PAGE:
Medicine has a long tradition of self-regulation, based on physicians’ enduring commitment to safeguard the welfare of patients and the trust of the public. The obligation to report incompetent or unethical conduct that may put patients at risk is recognized in both the ethical standards of the profession and in law and physicians should be able to report such conduct without fear or loss of favor.
Reporting a colleague who is incompetent or who engages in unethical behavior is intended not only to protect patients, but also to help ensure that colleagues receive appropriate assistance from a physician health program or other service to be able to practice safely and ethically. Physicians must not submit false or malicious reports.
Physicians who become aware of or strongly suspect that conduct threatens patient welfare or otherwise appears to violate ethical or legal standards should:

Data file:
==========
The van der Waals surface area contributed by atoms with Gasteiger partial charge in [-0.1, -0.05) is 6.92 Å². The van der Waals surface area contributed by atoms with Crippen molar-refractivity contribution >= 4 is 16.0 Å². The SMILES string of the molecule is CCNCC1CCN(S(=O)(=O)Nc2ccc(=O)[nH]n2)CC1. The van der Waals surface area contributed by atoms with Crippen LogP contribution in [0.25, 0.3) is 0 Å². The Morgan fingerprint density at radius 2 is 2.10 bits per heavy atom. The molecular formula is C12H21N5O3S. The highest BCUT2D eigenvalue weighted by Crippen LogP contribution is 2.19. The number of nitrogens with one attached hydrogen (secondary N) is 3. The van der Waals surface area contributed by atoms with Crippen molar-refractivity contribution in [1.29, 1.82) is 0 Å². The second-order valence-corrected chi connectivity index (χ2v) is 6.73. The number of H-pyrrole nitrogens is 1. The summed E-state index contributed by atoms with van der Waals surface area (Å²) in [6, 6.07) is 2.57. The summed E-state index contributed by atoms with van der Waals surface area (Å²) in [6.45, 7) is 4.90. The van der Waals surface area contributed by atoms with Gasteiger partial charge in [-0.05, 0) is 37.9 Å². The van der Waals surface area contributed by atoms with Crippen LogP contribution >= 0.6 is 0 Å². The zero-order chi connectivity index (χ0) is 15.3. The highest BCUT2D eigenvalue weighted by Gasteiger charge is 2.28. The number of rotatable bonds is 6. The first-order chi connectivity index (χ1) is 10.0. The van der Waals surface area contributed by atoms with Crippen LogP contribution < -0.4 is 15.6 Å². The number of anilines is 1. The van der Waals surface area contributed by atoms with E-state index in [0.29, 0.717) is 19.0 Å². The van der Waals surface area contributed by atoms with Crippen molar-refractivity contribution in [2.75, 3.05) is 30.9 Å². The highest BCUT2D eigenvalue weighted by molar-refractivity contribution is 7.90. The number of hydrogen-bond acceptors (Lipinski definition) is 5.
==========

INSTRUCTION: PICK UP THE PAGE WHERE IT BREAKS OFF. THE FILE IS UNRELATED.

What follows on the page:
(a) Report the conduct to appropriate clinical authorities in the first instance so that the possible impact on patient welfare can be assessed and remedial action taken. This should include notifying the peer review body of the hospital, or the local or state medical society when the physician of concern does not have hospital privileges.
(b) Report directly to the state licensing board when the conduct in question poses an immediate threat to the health and safety of patients or violates state licensing provisions.
(c) Report to a higher authority if the conduct continues unchanged despite initial reporting.
(d) Protect the privacy of any patients who may be involved to the greatest extent possible, consistent with due process.
(e) Report the suspected violation to appropriate authorities.
Physicians who receive reports of alleged incompetent or unethical conduct should:
(f) Evaluate the reported information critically and objectively.
(g) Hold the matter in confidence until it is resolved.
(h) Ensure that identified deficiencies are remedied or reported to other appropriate authorities for action.
(i) Notify the reporting physician when appropriate action has been taken, except in cases of anonymous reporting.
AMA Principles of Medical Ethics: II
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